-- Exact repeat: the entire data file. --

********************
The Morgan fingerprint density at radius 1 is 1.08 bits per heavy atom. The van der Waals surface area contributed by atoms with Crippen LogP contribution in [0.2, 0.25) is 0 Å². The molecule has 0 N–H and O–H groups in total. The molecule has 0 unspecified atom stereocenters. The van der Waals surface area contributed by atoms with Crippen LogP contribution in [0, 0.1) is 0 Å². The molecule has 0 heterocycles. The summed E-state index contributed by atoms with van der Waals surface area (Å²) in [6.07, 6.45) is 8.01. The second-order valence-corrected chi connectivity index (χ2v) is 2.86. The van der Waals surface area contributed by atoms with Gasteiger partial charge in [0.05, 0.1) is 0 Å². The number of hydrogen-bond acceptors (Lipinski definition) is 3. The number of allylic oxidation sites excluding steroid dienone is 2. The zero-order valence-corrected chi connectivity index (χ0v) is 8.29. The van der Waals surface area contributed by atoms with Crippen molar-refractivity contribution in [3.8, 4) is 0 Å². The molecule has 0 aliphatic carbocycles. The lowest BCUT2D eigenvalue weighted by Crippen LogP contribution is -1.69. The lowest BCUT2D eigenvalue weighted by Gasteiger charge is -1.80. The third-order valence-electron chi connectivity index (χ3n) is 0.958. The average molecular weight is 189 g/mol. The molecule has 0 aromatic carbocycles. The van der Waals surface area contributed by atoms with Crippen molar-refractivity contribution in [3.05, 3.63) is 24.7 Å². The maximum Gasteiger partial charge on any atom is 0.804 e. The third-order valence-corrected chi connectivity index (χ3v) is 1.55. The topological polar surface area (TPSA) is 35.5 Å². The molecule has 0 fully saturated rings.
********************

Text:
The Morgan fingerprint density at radius 1 is 1.08 bits per heavy atom. The van der Waals surface area contributed by atoms with Crippen LogP contribution in [0.2, 0.25) is 0 Å². The molecule has 0 N–H and O–H groups in total. The molecule has 0 unspecified atom stereocenters. The van der Waals surface area contributed by atoms with Crippen LogP contribution in [0, 0.1) is 0 Å². The molecule has 0 heterocycles. The summed E-state index contributed by atoms with van der Waals surface area (Å²) in [6.07, 6.45) is 8.01. The second-order valence-corrected chi connectivity index (χ2v) is 2.86. The van der Waals surface area contributed by atoms with Gasteiger partial charge in [0.05, 0.1) is 0 Å². The number of hydrogen-bond acceptors (Lipinski definition) is 3. The number of allylic oxidation sites excluding steroid dienone is 2. The zero-order valence-corrected chi connectivity index (χ0v) is 8.29. The van der Waals surface area contributed by atoms with Crippen molar-refractivity contribution in [3.8, 4) is 0 Å². The molecule has 0 aliphatic carbocycles. The lowest BCUT2D eigenvalue weighted by Crippen LogP contribution is -1.69. The lowest BCUT2D eigenvalue weighted by Gasteiger charge is -1.80. The third-order valence-electron chi connectivity index (χ3n) is 0.958. The average molecular weight is 189 g/mol. The molecule has 0 aromatic carbocycles. The van der Waals surface area contributed by atoms with Crippen molar-refractivity contribution in [3.05, 3.63) is 24.7 Å². The maximum Gasteiger partial charge on any atom is 0.804 e. The third-order valence-corrected chi connectivity index (χ3v) is 1.55. The topological polar surface area (TPSA) is 35.5 Å². The molecule has 0 fully saturated rings.